The property was transferred from 207 to Brunswick on February 17, 2017. Brunswick then exercised a demolition provision in the lease and gave Tilt notice of termination. It was only at this point that Tilt realized that it should have been given the right to buy the property pursuant to the right of first refusal in the lease. Tilt commenced an application seeking relief in support of its claim for enforcement of a right of first refusal. Tilt also brought a motion for injunctive relief restraining Brunswick from demolishing the property, which was the subject of this decision.

Court Decision

The Court denied Tilt’s motion for an interlocutory injunction on the basis that there was no serious question to be tried. The court explained that Tilt waived its right of first refusal by signing the estoppel certificate and confirming that there was no default under the lease at the time the estoppel certificate was signed (i.e. the landlord was not in breach of any of its obligations relating to the right of first refusal). The Court stated that parties to a commercial real estate transaction are entitled to rely upon an estoppel certificate to prevent the party signing the certificate from taking a position that is contrary to the statements therein. By signing the estoppel certificate, Tilt must be taken to have known that the parties affected by the sale of the property would rely on the contents thereof.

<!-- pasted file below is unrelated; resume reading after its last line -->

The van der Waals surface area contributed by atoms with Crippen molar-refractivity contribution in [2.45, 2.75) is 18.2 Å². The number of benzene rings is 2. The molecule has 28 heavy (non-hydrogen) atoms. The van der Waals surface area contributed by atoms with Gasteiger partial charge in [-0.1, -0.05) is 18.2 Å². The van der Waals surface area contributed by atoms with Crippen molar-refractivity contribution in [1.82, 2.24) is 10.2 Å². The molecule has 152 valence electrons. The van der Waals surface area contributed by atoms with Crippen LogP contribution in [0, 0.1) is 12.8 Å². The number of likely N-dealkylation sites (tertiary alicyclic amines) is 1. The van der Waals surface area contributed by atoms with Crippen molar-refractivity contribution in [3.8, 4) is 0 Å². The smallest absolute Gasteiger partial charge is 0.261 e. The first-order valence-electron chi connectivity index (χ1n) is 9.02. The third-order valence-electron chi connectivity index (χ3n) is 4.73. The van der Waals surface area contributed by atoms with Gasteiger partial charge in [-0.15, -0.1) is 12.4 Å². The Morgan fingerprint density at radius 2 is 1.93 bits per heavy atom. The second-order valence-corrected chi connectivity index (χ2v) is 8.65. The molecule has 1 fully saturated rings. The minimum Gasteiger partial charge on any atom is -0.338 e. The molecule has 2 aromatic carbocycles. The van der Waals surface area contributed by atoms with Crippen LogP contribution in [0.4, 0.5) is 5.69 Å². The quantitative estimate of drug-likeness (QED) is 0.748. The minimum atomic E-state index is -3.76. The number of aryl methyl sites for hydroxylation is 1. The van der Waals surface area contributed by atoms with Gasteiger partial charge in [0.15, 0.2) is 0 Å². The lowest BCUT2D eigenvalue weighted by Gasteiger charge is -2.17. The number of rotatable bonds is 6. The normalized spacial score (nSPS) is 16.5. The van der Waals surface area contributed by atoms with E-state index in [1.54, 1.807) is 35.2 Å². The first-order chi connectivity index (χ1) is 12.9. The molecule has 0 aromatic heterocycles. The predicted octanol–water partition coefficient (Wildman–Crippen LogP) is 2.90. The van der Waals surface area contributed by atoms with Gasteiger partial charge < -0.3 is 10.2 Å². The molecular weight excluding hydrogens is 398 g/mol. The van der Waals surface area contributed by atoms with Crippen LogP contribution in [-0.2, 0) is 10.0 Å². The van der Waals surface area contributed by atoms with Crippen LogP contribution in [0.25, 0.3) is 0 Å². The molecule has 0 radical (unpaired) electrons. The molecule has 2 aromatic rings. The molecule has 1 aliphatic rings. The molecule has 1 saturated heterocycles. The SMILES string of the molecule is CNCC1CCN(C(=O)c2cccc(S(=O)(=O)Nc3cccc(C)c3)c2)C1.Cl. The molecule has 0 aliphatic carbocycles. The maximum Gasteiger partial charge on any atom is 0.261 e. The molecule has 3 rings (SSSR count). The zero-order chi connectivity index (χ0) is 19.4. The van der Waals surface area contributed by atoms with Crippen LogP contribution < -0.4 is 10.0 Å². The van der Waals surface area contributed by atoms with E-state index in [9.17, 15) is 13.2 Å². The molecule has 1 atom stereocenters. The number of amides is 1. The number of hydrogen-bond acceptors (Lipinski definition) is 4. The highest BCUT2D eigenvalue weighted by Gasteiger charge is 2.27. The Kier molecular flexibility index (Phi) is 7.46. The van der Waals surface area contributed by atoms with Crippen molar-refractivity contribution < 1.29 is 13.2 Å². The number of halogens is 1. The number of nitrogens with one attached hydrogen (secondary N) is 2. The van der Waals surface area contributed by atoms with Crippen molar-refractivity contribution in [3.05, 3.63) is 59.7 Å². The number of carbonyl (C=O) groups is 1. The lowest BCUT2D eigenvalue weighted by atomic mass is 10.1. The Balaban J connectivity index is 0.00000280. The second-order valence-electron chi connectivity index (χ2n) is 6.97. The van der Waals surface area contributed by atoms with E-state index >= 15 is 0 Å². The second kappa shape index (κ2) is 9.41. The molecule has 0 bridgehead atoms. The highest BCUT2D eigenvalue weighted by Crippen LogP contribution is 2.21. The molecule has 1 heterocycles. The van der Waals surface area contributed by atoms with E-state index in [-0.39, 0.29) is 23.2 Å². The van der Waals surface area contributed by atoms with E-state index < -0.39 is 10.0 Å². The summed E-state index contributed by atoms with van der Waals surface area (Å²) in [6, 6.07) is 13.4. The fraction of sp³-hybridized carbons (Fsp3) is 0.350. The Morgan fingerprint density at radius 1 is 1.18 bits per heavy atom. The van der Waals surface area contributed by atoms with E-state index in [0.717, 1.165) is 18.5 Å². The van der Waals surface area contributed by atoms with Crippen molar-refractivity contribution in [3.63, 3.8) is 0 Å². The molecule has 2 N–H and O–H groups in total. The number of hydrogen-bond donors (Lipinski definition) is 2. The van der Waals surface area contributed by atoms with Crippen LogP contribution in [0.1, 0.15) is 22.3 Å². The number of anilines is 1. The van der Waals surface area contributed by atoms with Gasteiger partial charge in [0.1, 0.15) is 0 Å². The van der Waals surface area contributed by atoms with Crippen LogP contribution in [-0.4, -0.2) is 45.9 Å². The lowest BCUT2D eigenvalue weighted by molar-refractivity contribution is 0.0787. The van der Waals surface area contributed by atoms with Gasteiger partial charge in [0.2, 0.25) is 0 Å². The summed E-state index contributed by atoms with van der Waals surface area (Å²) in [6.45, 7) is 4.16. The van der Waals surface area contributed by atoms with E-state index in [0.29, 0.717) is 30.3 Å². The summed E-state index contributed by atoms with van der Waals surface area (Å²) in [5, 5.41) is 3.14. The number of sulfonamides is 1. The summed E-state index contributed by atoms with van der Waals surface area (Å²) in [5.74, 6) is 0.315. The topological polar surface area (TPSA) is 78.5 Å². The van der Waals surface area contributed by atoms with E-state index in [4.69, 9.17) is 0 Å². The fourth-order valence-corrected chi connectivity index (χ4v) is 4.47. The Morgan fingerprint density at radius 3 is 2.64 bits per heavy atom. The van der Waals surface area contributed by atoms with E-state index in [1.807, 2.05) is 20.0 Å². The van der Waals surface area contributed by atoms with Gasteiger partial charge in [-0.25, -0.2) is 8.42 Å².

Comment

This case is an important reminder of what can happen to tenants when they fail to review their lease before signing an estoppel certificate. Tenants can be viewed to waive their existing rights if they are not careful. In this situation, Tilt could have potentially prevented Brunswick from purchasing the property had it identified the landlord default in the estoppel certificate before signing.

This case is also a reminder that even though an estoppel certificate is addressed to a particular entity/individual, it does not necessarily prevent a non-addressee from relying on the estoppel certificate.

Tenants should always be mindful of all of their rights under their lease and ensure that they are aware of the purpose for which an estoppel certificate is being sought. This will allow tenants to see the “big picture” relative to their existing leasehold rights.

Authors

Richard A. Manias 
RManias@blg.com
416.367.6668

Anthony Deluca 
ADeluca@blg.com
416.367.6323


WHILE YOU ARE HERE:

The Greenstead Consulting Group provides a host of services to commercial property tenants. In fact, we act as your Outsourced In-house Corporate Real Estate Department. To learn more simply click HERE.

The End of Commercial Real Estate Teams in British Columbia?

The Office of the Superintendent of Real Estate in British Columbia (OSRE BC) has issued several new regulations governing real estate transactions that will come into effect on March 15, 2018. These new regulations affect licensees trading in either residential or commercial transactions.